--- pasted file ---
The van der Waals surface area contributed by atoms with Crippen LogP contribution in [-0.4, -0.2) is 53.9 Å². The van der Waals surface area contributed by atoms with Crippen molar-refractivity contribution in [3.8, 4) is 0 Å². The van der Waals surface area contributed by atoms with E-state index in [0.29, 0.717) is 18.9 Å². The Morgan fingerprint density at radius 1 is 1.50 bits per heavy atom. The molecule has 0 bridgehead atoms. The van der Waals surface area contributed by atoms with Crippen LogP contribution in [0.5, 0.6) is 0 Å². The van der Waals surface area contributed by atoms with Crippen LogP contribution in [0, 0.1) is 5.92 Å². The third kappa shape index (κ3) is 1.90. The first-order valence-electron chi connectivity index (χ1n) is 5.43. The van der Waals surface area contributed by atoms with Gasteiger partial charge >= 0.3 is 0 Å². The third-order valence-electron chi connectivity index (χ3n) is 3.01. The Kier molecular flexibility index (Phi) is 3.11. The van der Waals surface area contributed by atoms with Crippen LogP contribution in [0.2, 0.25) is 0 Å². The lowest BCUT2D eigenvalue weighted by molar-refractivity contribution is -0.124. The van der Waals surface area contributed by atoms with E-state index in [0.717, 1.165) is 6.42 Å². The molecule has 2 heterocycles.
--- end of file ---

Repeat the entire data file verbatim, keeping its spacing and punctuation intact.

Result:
The van der Waals surface area contributed by atoms with Crippen LogP contribution in [-0.4, -0.2) is 53.9 Å². The van der Waals surface area contributed by atoms with Crippen molar-refractivity contribution in [3.8, 4) is 0 Å². The van der Waals surface area contributed by atoms with E-state index in [0.29, 0.717) is 18.9 Å². The Morgan fingerprint density at radius 1 is 1.50 bits per heavy atom. The molecule has 0 bridgehead atoms. The van der Waals surface area contributed by atoms with Crippen LogP contribution in [0.5, 0.6) is 0 Å². The van der Waals surface area contributed by atoms with Crippen LogP contribution in [0, 0.1) is 5.92 Å². The third kappa shape index (κ3) is 1.90. The first-order valence-electron chi connectivity index (χ1n) is 5.43. The van der Waals surface area contributed by atoms with Gasteiger partial charge >= 0.3 is 0 Å². The third-order valence-electron chi connectivity index (χ3n) is 3.01. The Kier molecular flexibility index (Phi) is 3.11. The van der Waals surface area contributed by atoms with Crippen LogP contribution in [0.2, 0.25) is 0 Å². The lowest BCUT2D eigenvalue weighted by molar-refractivity contribution is -0.124. The van der Waals surface area contributed by atoms with E-state index in [0.717, 1.165) is 6.42 Å². The molecule has 2 heterocycles.